Part of my Head of English roles at three schools involved leading reading curricula and pedagogy, sometimes from the early years up until the final year of school. David Sousa’s (2014) How the Brain Learns is a good introduction to the world of the alphabetic principle, phonemes, graphemes, encoding, decoding, and the cognitive neuroscience how of learning to read. Sir Jim Rose’s (2006) Independent Review of the Teaching of Early Reading recommended that the best approach to teaching beginning readers includes discrete, high-quality, multi-sensory, systematic phonics work. It also promoted the use of sharing books, songs and rhyme as ways to develop children’s positive attitudes to literacy. Synthetic phonics is certainly important for children, but so is instilling enjoyment of reading. Always an advocate for balance, in debate and in teaching, I don’t think that phonics and whole language need to be polarised approaches. Systematic phonics instruction explicitly teaches students how to decode and encode language and to be successful readers, but it doesn’t teach them to be readers who value and enjoy reading.
In my high school English classrooms, and in student work, I can tell those students who have devoured books through their childhoods and those who haven’t. In Teaching the Brain to Read (2008), Judy Willis applies brain research to the teaching of reading. She discusses the importance of pleasure and motivation in learning to read, and the role of dopamine in learning. Students need choice, variety, and enjoyment of reading, not only drills and explicit instruction.
When I became a parent, out came my childhood books, including tattered Golden Book volumes. Our shelves at home filled with early readers, picture books, storybooks and favourite novels. As recommended by the recent Australian ‘Raise a Reader’ campaign, we have read to our children since birth. Now 3 and 5 years old, this year in Kindergarten and Pre-Primary, our children are being exposed to the Jolly Phonics program at their local school. They bring home sets of words, in slowly spiralling levels of difficulty, to sound out and learn. They are read to at school and they take books off the shelves of their classroom. They visit the school library with their teachers and the local library with us.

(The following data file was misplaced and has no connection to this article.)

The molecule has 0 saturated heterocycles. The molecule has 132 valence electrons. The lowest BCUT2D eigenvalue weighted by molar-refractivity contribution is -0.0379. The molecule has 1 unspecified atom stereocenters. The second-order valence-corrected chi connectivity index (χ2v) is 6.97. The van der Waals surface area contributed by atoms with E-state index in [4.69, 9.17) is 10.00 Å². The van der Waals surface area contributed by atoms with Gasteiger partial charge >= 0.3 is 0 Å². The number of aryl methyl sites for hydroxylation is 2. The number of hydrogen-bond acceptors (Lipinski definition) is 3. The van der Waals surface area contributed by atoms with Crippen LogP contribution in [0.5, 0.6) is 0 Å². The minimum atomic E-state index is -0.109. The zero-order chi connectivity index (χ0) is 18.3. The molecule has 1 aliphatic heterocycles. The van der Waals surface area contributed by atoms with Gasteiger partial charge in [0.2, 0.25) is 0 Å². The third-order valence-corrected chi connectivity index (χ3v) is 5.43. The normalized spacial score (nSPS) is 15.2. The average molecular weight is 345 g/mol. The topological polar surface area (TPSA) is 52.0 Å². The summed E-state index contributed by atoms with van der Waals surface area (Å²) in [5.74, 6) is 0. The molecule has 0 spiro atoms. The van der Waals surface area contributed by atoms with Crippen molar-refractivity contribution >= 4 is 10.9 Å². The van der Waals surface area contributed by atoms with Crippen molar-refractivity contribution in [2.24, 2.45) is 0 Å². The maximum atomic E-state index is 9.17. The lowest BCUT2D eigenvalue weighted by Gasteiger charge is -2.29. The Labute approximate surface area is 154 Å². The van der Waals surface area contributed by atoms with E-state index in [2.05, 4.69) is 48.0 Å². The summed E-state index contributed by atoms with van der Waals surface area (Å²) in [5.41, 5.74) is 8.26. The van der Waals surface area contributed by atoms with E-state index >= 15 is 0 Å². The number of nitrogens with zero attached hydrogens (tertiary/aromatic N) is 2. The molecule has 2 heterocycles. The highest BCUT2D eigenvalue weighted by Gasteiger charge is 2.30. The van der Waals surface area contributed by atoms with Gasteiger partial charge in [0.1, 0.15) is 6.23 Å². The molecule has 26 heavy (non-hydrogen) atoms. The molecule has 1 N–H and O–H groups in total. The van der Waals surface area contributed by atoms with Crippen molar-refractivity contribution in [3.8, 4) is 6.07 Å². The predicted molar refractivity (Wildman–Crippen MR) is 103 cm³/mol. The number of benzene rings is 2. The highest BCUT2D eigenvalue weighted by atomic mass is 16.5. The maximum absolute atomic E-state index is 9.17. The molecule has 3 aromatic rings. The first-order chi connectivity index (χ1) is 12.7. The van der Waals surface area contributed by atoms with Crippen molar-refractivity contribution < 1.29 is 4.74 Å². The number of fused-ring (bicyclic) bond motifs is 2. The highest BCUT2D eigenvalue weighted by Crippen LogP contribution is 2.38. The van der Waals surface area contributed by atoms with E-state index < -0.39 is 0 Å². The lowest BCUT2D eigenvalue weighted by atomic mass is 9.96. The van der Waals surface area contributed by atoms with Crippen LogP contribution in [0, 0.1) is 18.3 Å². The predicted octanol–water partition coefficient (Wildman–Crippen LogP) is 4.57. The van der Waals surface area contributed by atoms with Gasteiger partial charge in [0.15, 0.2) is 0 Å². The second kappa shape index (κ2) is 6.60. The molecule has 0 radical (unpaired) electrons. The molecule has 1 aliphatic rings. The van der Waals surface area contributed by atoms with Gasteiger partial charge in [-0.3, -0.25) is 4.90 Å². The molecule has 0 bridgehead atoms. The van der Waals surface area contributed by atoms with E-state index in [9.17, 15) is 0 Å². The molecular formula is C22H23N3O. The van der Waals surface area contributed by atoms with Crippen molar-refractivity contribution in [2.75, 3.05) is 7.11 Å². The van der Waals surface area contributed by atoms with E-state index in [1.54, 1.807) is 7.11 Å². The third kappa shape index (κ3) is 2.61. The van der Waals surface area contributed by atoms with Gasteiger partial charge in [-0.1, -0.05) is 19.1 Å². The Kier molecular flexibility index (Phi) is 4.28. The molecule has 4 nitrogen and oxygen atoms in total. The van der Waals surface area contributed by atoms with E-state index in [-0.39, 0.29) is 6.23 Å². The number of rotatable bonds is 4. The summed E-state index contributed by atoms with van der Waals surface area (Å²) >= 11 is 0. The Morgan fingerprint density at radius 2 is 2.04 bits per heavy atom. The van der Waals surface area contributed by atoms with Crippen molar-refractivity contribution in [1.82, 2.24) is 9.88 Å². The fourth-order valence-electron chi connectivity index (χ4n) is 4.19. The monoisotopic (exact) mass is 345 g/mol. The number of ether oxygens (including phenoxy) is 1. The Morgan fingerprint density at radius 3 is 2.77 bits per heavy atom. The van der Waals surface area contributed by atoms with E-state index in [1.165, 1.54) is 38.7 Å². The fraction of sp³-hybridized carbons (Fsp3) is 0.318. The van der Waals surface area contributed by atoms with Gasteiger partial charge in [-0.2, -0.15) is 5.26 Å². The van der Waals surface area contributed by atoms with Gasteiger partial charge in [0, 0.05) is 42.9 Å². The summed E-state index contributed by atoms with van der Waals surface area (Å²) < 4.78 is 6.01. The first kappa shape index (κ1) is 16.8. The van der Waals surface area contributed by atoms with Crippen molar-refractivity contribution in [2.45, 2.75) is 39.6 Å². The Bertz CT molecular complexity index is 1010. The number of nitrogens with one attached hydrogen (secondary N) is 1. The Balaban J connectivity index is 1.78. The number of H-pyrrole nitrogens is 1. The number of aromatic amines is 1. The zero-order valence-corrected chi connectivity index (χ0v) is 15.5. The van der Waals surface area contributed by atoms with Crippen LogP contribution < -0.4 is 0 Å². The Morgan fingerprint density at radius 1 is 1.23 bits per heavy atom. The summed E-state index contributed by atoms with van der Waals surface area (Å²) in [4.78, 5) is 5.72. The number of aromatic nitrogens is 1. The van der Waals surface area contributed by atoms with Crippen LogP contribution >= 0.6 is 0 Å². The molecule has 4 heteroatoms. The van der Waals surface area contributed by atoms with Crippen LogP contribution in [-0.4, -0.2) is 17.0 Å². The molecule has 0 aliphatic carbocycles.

The minimum we read to our kids at home is two books at bedtime. Often we read more than this in a day. This week my eldest started Pre-Primary and on his first visit to the school library he brought home a book which had 223 big pages. Between my husband and I, we read 80 pages the first night. The next two days the first thing our son did when he woke up in the morning was to run and get this book. We finished it tonight, three days after he took it out, and both boys have chosen to sit and listen to every page. This amount of reading wasn’t our choice as parents, but our son’s, so excited was he to read the stories within. He’s hoping we can read the whole thing again before he has to return it.
So as I find myself developing readers at home, being a reader myself, and exploring reading with my students (not to mention academic reading and nerdy reading for my own learning), I find the multi-layeredness of reading too unwieldy to tie down into a simple formula. There are systematic and sensible ways to conceptualise reading; these are, of course, important. And then there are the intangibles: the magic, inhaling the booky perfume (released by the glorious chemical breakdown of lignin and cellulose), the sound and feel of turning pages, and the internal world which comes alive when a book has grabbed you and pulled you deep into its world.
My school just did this awesome project where they paired a student with a teacher to talk about reading. The teacher would talk to the student about the book they are currently reading and answer some questions about it and vice versa. Then, the students would create a small poster with the book covers and a summary of the books and post it on the teacher’s door. It was a really cool way to show others that reading is fun and exciting!
Thanks for sharing, Allyson. Books and stories can be a way into talking about experiences, emotions and big issues. I like that your example makes reading about connecting people, conversation and giving.